Thirty Days in the Garden: Minor Amusements

My garden serves up minor amusements now and again, little surprises that make me grin. Here’s a recent one:

Something ate a hole in this California poppy making me think of a tent for a traveling snail.

Motel 6 for mollusks

Equally amusing but more annoying, is the weed that gets a foothold in the center of an established plant. There is no way to get the weed out by the roots without completely uprooting the shrub. I manage to get my gloved hand under the low branches of each perennial, only to come away with part of the weed and no roots.

The weeds aren’t thumbing their noses at me, are they?

Some amusements are more along the lines of quaint, like this self-seeded lavender. Planted by the wind or a bird, the starter plant grows in a small pot surrounded by succulents. It’s nice of the container to host this little upstart, but now the plants are probably intertwined. Stay tuned for updates.

Lavender looking small and unassuming
This is how big the plant will get
I hope they all get along. It appears that the succulents are reproducing.

This photo is reminiscent of my girlhood. I was taller than average, rail-thin, with bright red hair. I longed to be one of the pretty-in-pink-petite girls, but alas I only grew taller. I’m at peace with my uniqueness now, but I wouldn’t want to relive those early years.

A praying mantis is oddly amusing, but startling as well. They show up during the summer months in shades of brown like this one, or green. They pivot their head giving you that odd feeling of being watched. The mantis is good for the garden, as long as they leave the hummingbirds in peace.

This ceramic lizard was destined for the trash. Like a lot of children, my son loved creating art. Then he reached adolescents and decided it wasn’t worth saving. I couldn’t bring myself to throw it away, so I moved a few pieces into the garden. It was amusing to discover that a plant had taken root in the center of the lizard’s tail.

I’ve shared this tip with some of my organizing clients, who are reluctant to part with ceramic pieces from their child’s grade school. The ceramic holds up well in the garden, it frees shelf space in the home, and it creates a wonderful conversation-starter when guests happens upon the garden treasure.

My favorite amusement of all is finding Tessa incognito.

Where’s Tessa?

Who doesn’t like a game of hide and seek?

I hope you find ways to amuse yourself this weekend.

15 thoughts on “Thirty Days in the Garden: Minor Amusements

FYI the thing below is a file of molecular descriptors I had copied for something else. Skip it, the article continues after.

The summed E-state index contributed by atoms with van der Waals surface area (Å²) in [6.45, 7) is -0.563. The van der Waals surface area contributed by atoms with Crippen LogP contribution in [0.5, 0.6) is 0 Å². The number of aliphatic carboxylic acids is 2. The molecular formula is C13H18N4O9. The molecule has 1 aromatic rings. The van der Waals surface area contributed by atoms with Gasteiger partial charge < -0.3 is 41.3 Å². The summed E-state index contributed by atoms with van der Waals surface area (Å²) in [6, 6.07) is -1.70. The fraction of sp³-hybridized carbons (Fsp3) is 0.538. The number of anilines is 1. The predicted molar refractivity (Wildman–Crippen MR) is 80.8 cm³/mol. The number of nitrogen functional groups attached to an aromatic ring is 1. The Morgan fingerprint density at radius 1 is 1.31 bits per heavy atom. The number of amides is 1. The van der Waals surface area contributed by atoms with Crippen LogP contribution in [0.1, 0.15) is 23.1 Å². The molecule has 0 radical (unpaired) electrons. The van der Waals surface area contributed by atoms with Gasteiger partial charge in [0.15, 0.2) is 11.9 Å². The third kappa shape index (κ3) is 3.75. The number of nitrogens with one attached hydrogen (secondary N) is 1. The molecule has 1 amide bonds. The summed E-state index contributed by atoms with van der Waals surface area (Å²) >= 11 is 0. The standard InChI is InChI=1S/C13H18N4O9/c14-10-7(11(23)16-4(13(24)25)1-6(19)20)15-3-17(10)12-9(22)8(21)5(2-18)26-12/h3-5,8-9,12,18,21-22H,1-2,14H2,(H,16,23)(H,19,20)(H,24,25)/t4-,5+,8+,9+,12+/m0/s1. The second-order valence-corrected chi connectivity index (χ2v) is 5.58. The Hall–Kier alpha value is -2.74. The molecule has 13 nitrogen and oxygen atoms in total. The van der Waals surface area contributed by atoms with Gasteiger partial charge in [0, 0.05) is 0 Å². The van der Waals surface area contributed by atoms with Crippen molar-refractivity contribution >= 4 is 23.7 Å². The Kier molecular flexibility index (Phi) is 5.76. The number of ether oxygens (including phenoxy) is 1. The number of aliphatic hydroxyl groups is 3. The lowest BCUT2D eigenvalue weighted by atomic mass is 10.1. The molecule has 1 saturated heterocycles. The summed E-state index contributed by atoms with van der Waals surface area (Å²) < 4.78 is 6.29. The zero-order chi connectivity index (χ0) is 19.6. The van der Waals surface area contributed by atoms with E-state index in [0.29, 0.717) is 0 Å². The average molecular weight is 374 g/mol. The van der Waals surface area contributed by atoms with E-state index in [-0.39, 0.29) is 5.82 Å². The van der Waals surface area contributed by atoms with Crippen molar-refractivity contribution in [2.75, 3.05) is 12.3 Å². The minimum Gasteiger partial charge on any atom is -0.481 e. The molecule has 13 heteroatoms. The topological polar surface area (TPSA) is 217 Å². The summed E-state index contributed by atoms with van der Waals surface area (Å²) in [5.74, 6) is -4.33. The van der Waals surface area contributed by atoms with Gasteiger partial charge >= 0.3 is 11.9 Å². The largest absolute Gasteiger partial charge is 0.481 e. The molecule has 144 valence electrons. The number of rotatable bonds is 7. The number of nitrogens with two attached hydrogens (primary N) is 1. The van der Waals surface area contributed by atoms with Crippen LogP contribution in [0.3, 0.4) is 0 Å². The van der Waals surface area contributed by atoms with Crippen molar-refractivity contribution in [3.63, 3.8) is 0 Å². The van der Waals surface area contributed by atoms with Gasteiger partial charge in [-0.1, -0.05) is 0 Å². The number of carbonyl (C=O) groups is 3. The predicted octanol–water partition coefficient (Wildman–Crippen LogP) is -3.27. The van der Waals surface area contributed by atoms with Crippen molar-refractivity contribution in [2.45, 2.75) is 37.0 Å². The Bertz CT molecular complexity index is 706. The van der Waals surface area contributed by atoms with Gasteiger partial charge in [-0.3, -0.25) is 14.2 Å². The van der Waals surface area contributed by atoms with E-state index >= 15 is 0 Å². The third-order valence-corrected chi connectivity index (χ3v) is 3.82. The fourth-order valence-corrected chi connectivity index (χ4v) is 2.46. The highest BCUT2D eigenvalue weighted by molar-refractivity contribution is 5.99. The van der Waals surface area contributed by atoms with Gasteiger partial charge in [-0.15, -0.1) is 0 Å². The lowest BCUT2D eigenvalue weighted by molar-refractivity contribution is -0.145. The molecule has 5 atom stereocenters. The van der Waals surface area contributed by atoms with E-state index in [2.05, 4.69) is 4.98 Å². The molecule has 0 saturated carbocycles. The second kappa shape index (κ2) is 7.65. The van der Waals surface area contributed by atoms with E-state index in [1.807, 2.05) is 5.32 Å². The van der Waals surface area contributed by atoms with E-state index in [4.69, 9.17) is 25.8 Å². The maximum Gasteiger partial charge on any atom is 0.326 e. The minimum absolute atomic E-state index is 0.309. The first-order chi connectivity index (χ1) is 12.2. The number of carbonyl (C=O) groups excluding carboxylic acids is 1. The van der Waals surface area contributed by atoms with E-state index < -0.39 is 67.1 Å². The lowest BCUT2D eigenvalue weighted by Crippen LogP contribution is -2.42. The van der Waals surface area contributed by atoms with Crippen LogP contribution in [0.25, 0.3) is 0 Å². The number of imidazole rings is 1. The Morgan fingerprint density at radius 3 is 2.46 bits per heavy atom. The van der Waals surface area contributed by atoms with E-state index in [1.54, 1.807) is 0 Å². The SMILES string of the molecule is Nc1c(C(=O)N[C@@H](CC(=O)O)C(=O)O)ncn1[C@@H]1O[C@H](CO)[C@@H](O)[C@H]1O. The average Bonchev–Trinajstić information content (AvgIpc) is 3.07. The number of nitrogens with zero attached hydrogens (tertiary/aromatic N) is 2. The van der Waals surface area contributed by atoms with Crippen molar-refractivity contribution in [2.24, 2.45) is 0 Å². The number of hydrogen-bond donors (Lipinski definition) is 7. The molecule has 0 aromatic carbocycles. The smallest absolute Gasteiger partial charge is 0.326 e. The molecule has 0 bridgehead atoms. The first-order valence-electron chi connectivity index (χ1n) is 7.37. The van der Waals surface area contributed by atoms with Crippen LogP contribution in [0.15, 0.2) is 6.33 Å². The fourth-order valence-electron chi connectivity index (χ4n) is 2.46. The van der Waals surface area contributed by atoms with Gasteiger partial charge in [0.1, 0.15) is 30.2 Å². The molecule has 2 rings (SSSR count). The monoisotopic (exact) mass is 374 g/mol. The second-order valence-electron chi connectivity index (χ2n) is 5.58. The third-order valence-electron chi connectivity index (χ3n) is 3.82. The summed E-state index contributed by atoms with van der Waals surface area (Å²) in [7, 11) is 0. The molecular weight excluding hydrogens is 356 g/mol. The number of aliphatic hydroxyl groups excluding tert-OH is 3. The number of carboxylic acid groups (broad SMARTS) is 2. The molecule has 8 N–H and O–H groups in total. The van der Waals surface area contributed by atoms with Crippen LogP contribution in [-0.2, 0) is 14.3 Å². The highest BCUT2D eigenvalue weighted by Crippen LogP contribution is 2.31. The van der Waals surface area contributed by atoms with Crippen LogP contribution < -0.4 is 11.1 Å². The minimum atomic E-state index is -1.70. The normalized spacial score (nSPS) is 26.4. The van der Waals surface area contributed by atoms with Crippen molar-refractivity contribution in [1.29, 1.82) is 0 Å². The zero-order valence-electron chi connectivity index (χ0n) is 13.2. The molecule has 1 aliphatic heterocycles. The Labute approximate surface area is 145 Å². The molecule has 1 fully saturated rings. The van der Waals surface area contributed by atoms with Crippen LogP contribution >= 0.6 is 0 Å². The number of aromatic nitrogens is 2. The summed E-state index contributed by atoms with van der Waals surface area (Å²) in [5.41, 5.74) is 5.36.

1. Certainly an amusing post. Our sneakiest invaders are brambles which always root beside another plant. Not knowing who Tessa is, I couldn’t find her. You certainly should be at peace with your uniqueness ๐Ÿ™‚


  2. Such a lovely happy post for Easter weekend Alys! ๐Ÿ˜‰ Love that photo of Tess, and the tall orange poppy among the pink flowers… it is good to be different, except when you are a teenager!
    Have a lovely day. ๐Ÿ˜ƒ๐Ÿ


  3. I have had the same experience with weeds growing in the middle of a plant. Never good! I sympathize with how you felt about your looks as a teenager. I, too, was taller than everyone else. With my nearly black hair and my olive complexion, which became very dark in the summer, people didn’t know how to categorize me. And I wanted to be blond. Of course. ๐Ÿ˜‰

    Liked by 1 person

  4. Oh those painful years. No matter what we looked like, someone found a way to make fun of us. I was short, blonde, round and wore thick glasses. Plenty of fodder for poking at my awkward self. ;( I thought my children were perfect in every way but still, children tormented. I wonder if that happens in the garden? Can you imagine the conversations between flowers or trees? I saw Tessa hiding in the bushes but had to look very closely. You do have quite the show going on out there. Enjoy.


  5. Isn’t is a shame that ‘different, standout, special’ doesn’t make the same impression on us as kids as it does as adults. Lack of self esteem is a universal issue with young girls. They didn’t make a magazine of ‘everyday girls’ back then.

    There’s an artist I adore so much, her name is Demelsa Haughton. A pretty redhead features in a lot of her art. I always think of you when I visit her feed. Here’s a link, I think you’d enjoy the sweet nature and little animals she visits with in forests and gardens.

    That lavender is planted in the perfect spot ! Can you smell it from the deck? I adore the scent !! xK


    • How right you are, Boomdee. Our society rewards beauty in women and girls, above strength, courage, intelligence, and pretty much everything else. Beauty, in this case, is also a narrowly interpreted ideal. In these days of photoshop and filters, it’s probably even worse.

      Thank you for sharing this artists info from Instagram. I think I’ve followed most of your suggestions over the years. You’re a good curator of beautiful things. xo

      Liked by 1 person

  6. There is ‘magic’ tucked in every corner of your Springtime garden, dear Alys! So glad that you captured these special images to share with us. It is a perfect reminder to be present in the moment, especially in our gardens! Sending warm hugs across the miles!๐Ÿ’—


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